- Project plans
- Project activities
- Legislation and standards
- Industry context
- Specialist wikis
Last edited 05 Jan 2021
Indoor air velocity
Air velocities impact on the rate of heat transfer between that air and adjacent surfaces. The higher the velocity of the air moving across a surface, the higher the heat transfer will be. Higher velocities can be useful where heat transfer is required, such as in the transfer of heat between the thermal mass of a building and the air within it, but can be undesirable under other circumstances, such as the exchange of heat with the cold internal surface of a window.
This is a dynamic relationship. The greater the temperature difference between a surface and the air next to it, the greater the air velocity is likely to be and so the higher the rate of heat transfer. This is apparent for example in the cold downdraught that can be felt next to a cold window.
The transfer of heat between a surface and the air adjacent to it will depend on the roughness of the surface, the velocity and turbulence of the air, the temperature difference between the air and the surface and the geometry and orientation of the surface.
Indoor air velocities also affect the thermal comfort of people within spaces. The greater the air velocity, the greater the heat exchange between people in a space and the air around them. In some circumstances a higher air velocity may be desirable, for example, a fan might be turned on during hot weather to increase the rate at which the body is able to lose heat to its surroundings. Under other circumstances however, this may be undesirable, for example in colder conditions when higher air velocities may be noticeable as a draught.
Generally, air velocities inside buildings are relatively low compared to the outside, however it is possible for the range of air velocities to be quite large. There may be entirely stagnant areas where air velocities are close to 0 m/s, whilst in tall, naturally ventilated spaces, where there is a large difference between the inside and outside air temperatures, or in large mechanically ventilated spaces, internal air velocities can be several m/s.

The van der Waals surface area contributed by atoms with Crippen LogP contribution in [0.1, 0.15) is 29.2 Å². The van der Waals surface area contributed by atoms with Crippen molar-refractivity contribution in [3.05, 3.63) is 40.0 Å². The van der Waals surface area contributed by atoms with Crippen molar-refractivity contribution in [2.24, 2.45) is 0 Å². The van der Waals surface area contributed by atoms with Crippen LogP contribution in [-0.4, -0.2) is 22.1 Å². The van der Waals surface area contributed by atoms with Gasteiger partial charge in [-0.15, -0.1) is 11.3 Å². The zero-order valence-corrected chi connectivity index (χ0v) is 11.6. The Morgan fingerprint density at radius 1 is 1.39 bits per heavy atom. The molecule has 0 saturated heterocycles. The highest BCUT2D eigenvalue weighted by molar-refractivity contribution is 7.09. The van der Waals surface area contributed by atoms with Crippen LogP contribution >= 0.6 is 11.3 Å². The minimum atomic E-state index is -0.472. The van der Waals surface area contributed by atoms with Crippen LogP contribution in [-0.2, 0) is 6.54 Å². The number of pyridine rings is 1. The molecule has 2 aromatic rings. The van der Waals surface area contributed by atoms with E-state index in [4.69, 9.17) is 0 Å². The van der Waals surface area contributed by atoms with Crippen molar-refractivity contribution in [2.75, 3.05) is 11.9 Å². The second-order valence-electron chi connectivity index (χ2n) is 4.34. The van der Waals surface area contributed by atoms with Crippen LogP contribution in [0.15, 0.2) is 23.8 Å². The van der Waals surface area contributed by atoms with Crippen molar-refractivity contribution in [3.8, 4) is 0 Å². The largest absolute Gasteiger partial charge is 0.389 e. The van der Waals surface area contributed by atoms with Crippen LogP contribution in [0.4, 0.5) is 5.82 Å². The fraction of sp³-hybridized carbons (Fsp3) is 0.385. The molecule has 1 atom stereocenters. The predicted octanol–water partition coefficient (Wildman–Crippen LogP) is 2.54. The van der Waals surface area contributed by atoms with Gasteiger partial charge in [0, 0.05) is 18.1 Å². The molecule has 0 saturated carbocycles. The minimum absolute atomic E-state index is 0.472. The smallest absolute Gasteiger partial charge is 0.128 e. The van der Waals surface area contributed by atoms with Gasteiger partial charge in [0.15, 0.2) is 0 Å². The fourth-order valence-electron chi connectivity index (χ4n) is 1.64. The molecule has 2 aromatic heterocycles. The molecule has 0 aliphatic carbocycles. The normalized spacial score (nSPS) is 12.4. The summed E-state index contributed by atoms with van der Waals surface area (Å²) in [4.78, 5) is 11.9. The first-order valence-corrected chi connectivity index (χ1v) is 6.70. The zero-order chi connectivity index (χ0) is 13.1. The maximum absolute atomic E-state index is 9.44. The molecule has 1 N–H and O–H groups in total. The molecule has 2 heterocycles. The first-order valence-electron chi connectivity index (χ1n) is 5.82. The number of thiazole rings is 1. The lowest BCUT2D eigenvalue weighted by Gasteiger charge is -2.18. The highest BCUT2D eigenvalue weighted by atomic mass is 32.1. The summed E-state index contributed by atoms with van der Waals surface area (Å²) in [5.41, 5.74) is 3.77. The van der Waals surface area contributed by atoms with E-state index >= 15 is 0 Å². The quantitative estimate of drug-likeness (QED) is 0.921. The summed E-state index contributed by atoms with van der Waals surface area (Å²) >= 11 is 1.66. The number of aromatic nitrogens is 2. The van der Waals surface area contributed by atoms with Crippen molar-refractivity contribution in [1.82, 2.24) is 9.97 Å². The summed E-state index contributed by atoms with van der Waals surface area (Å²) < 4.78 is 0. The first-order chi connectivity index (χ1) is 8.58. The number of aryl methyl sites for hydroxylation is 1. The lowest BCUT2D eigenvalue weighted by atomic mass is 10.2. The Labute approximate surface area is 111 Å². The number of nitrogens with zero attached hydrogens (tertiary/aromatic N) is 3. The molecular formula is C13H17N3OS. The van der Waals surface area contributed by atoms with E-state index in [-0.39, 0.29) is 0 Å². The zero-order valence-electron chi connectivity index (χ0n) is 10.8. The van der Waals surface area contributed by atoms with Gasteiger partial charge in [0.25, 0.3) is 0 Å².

In 1999, the main roof vents were opened in the Millennium Dome in Greenwich, in the UK, and all the perimeter doors closed other than the main entrance, and it was then possible to fly a kite inside the building, the internal air velocities were so high.
However, some more typical ranges are set out below:
|0 m/s||Stationary air. Note, minimum air change rates are required to maintain indoor air quality.|
|0.1 m/s||May be used as the assumed internal air velocity in some simple heat transfer calculations.|
|0.1 to 0.15 m/s and above||May be felt as a draught in a cold climate in the winter.|
|0.3 m/s and above||May be felt as a draught in a cold climate in the summer.|
|0.8 to 1 m/s and above||May be felt as a draught in a hot climate.|
These values are very rough guides only, as perception by individuals will depend a wide range of parameters, such as their personal preferences, clothing, activity and so on, and other characteristics such as the difference between the air temperature and the temperature of the person, the degree of turbulence in the air, the humidity of the air, the radiant temperature in the space, and so on, will also affect what may be considered acceptable.
Accurately predicting internal air velocities is very complicated and can involve the use of computational fluid dynamics. Similarly, measuring internal air velocities, particularly where they are very low, is a complex process, with most air movement detectors intended to measure higher velocities found outside, or in specific locations such as in ventilation ducts.
 Related articles on Designing Buildings Wiki
- Computational fluid dynamics.
- Draughts in buildings.
- Effective ventilation in buildings.
- Face velocity.
- Heat transfer.
- Indoor air quality.
- Thermal comfort.
 External references
- Approved document F.
- ASHRAE 55.
- ISO 7730.
Featured articles and news
Government announces global innovation strategy.
An architectural biography. Book review.
The house where the future king of France lived.
The teacher, architectural technologist and mum offers her insights.
Careful planning needed as supply chain issues continue.
The sensitive conversion of a neglected Cornwall structure.
Plan stresses local involvement in city, town and village development.
Environment Agency publishes BAT guidance.
CLC guidance outlines carbon reduction priorities.
Making the most of a staycation.
Organisation urges G20 to revisit wind energy.
The historian spent much of his life compiling architectural resources.